4. NHL/Hockey -- Some of the greatest overtime games ever played have been in the Stanley Cup playoffs. The overtime system is just about perfect, except for a pair of warts that loom large when it comes to Authenticity and Fan Friendliness.
Only in the postseason does hockey play until there is a decision. In the regular season the sport goes the sudden death and shootout route. And the NHL remains a sport whose message gets lost on casual fans, unless they're watching on HD. A lot of fans just don't watch hockey, which means when they do, they just don't get the rules.
5. Golf -- It compromises little when it comes to overtime. Tied after 72-holes? Fine, let's play 73, 74, 75, whatever it takes. Special mention should go to the U.S. Open, which takes the playoff to the next level, playing an entire extra 18 holes or more the next day.
Still, because some players' games are more suited for certain holes than others, the Authenticity can be compromised if the playoff hole suits one player more. Golf also loses points because it is an individual sport, and it can be less than Fan Friendly if the playoff is called for darkness.
6. NCAA football -- Admit it, you still have to think hard or maybe read the TV graphic whenever a college football game goes into overtime. Is it after two overtimes when a team has to go for a two-point conversion, or after three? (It's after two, by the way.) But as much as college football passes the Drama and Fairness tests, providing superb finishes in recent years, it fails miserably on Authenticity and Fan Friendliness.
Most fans have not committed college overtime rules to memory. And starting at the 25-yard-line with no kickoffs involved is not how the game is meant to be played. Any time a team conceivably could have a game-winning "drive" without even getting a first-down, something's wrong.
7. AFL/AFL2 -- OK, it's the now defunct Arena Football League, but the AFL2 is alive and well. It's not Fan Friendly because of its lack of broad appeal, nor Authentic. Let's face it. It's gym-class football. But it still had a good overtime system that works. Take note, NFL. Each team gets one possession in overtime. If the teams remained tied, the game becomes sudden-death and is played until there is a winner.
8. NASCAR -- There's a certain letdown anytime there's a wreck or breakdown late in a race and the 500-mile race has to become 500-plus. Here comes the Yellow Flag, literally bringing a bump-and-grind race to a screeching halt. In July '08, NASCAR instituted an overtime procedure, where one attempt would be made at a green/white/checker finish if a caution occurs within the final two laps. And the green-white-checker overtime finish offers big-time thrills and racing. The biggest problem is in a sport where fuel regulation is so important, some run out of gas or sputter and the best car and driver do not always win.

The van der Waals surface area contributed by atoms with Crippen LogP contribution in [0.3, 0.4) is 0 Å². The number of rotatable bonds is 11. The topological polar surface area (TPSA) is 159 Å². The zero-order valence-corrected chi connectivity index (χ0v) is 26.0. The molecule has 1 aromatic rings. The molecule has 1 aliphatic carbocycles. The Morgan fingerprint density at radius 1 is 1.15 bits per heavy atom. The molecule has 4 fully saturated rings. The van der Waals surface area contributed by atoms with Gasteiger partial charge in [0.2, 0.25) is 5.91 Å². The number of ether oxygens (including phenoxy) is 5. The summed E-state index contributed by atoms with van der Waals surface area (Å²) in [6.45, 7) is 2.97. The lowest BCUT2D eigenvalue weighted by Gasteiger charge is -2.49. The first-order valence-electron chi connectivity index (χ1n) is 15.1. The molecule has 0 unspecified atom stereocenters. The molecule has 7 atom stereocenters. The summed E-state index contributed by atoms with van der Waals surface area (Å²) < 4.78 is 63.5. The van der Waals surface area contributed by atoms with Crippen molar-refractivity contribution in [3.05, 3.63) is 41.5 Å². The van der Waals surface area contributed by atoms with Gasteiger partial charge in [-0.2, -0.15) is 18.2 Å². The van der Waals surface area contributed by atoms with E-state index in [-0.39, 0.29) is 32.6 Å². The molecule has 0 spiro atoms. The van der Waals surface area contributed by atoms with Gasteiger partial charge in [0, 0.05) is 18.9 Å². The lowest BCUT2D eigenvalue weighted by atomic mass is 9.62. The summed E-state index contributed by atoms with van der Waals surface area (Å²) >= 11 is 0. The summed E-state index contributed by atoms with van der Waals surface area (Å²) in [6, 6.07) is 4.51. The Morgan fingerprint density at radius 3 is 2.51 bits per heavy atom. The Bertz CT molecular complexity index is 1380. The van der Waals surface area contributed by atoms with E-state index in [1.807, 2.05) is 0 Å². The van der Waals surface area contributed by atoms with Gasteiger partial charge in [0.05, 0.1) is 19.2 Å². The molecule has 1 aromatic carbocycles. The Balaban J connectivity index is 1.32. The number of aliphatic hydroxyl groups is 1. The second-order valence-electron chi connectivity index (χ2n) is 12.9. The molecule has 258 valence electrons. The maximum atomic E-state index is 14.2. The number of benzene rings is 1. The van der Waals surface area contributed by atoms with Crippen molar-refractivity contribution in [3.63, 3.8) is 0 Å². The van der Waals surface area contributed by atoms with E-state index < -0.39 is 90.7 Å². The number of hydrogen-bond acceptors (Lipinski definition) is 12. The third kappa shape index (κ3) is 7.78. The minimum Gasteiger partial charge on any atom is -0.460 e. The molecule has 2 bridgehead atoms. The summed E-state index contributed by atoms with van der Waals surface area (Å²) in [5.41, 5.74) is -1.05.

9. World Cup/soccer -- The NCAA uses a Golden Goal rule, which is a fancy way of saying sudden death. Not good. FIFA, however, at least tries to finish a game true to regulation. An extra 30 minutes of soccer is played, with the teams switching sides after 15 minutes. The problem is, if after 30 minutes the teams remain tied, the teams play a penalty-kick shootout, which is little more than a guessing game on the goalkeeper's part. It stinks.
10. NFL -- Heads we win, tails you lose. For such a detail-oriented league that demands perfection, from how players wear their socks to constantly tweaking rules, to leave the overtime system as is remains a mystery.
Last season the system left Peyton Manning's Colts and Tom Brady's Patriots out of the Super Bowl race. The Patriots, you'll recall, lost a 34-31 regular-season game to the Jets, with Brett Favre leading his team to the winning field goal on the extra period's first possession. Patriots backup Matt Cassel, subbing for the injured Brady, could only watch from the sideline and the 11-5 Pats eventually missed the playoffs by a single game.
Manning had a similarly frustrating front-row seat to all that is wrong with the NFL's overtime system a few weeks later. Manning never even got to touch the football in overtime, and the Colts were ousted by the Chargers in the wild card round. Clearly, the system needs to be changed.
There are a number of options out there, although most either would be nixed by the NFL Players Association or muddy the game. Play a full overtime quarter? Perhaps. Use the NCAA system? Never. Too much of a risk for injury if the overtime goes long. Give each team one possession before heading into sudden death if they remain tied? This was one option the competition committee apparently considered, but did not like.
Might I suggest a first-to-six option? The first team to score six points wins. It wouldn't have helped Manning's Colts last season, but, hey, if you can't keep the opponent out of the end zone, that's your problem. First-to-six also rewards the daring. Say the Cowboys have a fourth-and-two at the Redskins 10. Should they kick a field goal and risk the Redskins scoring a touchdown? Or go for it and risk not making it?
However the NFL does it, it needs to get done quickly. Until its system changes, the best league on earth only will continue to leave fans with an empty, unfulfilled feeling. Sort of like Manning last January.